The hashtag #phillyexplosions became so prominent that local reporters had to cover it as its own separate subject. Max Marin, of Billy Penn, came to the conclusion that the noises were probably a combination of fireworks and atmospheric forces influencing how sound travels, while Michaela Winberg, also writing for Billy Penn, argued it was likely a consequence of Philadelphia loosening restrictions on fireworks. Of course, this didn’t stop the theory from spreading. It became linked to other similar rumors in New York City.

Writers for mainstream outlets like The Nation helped to further its reach by soliciting first-hand accounts and experiences from protestors. (As of January 2021, Moskowitz does not appear to have published any writing covering the explosions.)

And then, just as quickly, the story died, with reporting on the explosions (and, more importantly, tweeting about them) ceasing by the end of June. Although another story about ATM robberies appeared in October, scant references to the #phillyexplosions popped up from July onward, typically only as jokes referencing the hysteria.

So, what happened?


Researchers have observed that stress is often a determining factor in the creation and acceptance of conspiracy theories. People will invent wild ideas as a way of coping with those parts of reality they cannot yet explain. Stories about police departments using LRADs predated events in Philadelphia, offering an attractive explanation for protestors under duress. Tweets began circulating on May 29th and 30th warning of the presence of LRADs in cities like Atlanta, Columbus, and Chicago.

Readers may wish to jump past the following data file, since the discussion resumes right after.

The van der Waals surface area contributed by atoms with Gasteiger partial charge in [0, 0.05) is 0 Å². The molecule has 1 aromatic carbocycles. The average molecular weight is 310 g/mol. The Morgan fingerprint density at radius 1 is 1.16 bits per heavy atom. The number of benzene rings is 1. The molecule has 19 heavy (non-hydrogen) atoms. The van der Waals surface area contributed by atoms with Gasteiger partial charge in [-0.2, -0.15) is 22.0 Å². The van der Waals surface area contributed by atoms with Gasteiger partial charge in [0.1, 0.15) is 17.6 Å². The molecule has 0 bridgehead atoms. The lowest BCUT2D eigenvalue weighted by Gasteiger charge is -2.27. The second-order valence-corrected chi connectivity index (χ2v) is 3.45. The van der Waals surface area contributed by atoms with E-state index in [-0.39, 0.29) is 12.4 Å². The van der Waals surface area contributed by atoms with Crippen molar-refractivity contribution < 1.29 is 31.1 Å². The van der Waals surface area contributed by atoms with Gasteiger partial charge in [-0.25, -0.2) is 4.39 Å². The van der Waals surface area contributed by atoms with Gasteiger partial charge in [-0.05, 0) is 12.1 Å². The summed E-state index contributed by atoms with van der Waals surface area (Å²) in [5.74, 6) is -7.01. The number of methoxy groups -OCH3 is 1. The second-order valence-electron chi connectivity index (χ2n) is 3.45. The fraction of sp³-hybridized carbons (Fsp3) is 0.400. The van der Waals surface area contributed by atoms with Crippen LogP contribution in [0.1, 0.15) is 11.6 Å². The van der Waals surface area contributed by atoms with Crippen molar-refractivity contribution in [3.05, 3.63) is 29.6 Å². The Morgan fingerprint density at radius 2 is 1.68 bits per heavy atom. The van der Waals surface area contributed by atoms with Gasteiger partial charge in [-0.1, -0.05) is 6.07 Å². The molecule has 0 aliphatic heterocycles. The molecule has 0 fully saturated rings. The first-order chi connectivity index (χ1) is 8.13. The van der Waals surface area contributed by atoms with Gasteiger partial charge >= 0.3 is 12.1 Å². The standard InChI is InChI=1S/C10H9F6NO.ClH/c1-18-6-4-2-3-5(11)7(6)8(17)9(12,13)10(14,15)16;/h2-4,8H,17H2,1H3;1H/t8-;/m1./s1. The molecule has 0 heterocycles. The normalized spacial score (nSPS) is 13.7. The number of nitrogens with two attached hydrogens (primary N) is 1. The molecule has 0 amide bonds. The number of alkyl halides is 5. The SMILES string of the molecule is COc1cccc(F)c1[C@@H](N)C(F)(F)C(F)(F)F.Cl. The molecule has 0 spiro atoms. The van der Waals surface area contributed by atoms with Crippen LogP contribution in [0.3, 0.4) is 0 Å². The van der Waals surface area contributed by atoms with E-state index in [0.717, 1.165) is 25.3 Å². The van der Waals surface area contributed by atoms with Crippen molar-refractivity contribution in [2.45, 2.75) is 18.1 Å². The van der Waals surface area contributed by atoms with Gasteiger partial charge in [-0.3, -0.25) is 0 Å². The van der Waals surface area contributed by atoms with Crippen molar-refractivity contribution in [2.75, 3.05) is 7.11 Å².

The first reference in Philadelphia appears to have come from local musician Kississippi. On June 1, 2020, they sent out a series of tweets about the use of LRADs in the city, though the tweets do not appear to reference the nightly booms.

But the following morning others accounts began making connections. Asap_sweet_T’s viral tweet included an image of a police vehicle equipped with a sound cannon taken from a blog post from 2012, without attribution, creating the impression that the image was from the Philadelphia protest. (Those retweeting Asap_sweet_T also failed to investigate the account’s prior tweets for credibility as the user primarily retweeted anime porn.) Further lending credibility to the idea, real LRADs appeared at protests in Orlando, Portland, and Seattle in the same timeframe. However, the only documented examples of the presence of LRADs comes from videos taken during protests, not after, so there was no evidence to suggest police departments were engaging in psychological torture through the use of sonic weapons. This lack of evidence likely forced protestors in major cities to abandon the LRAD theory as June progressed and suggest that police departments were distributing fireworks as part of their operations.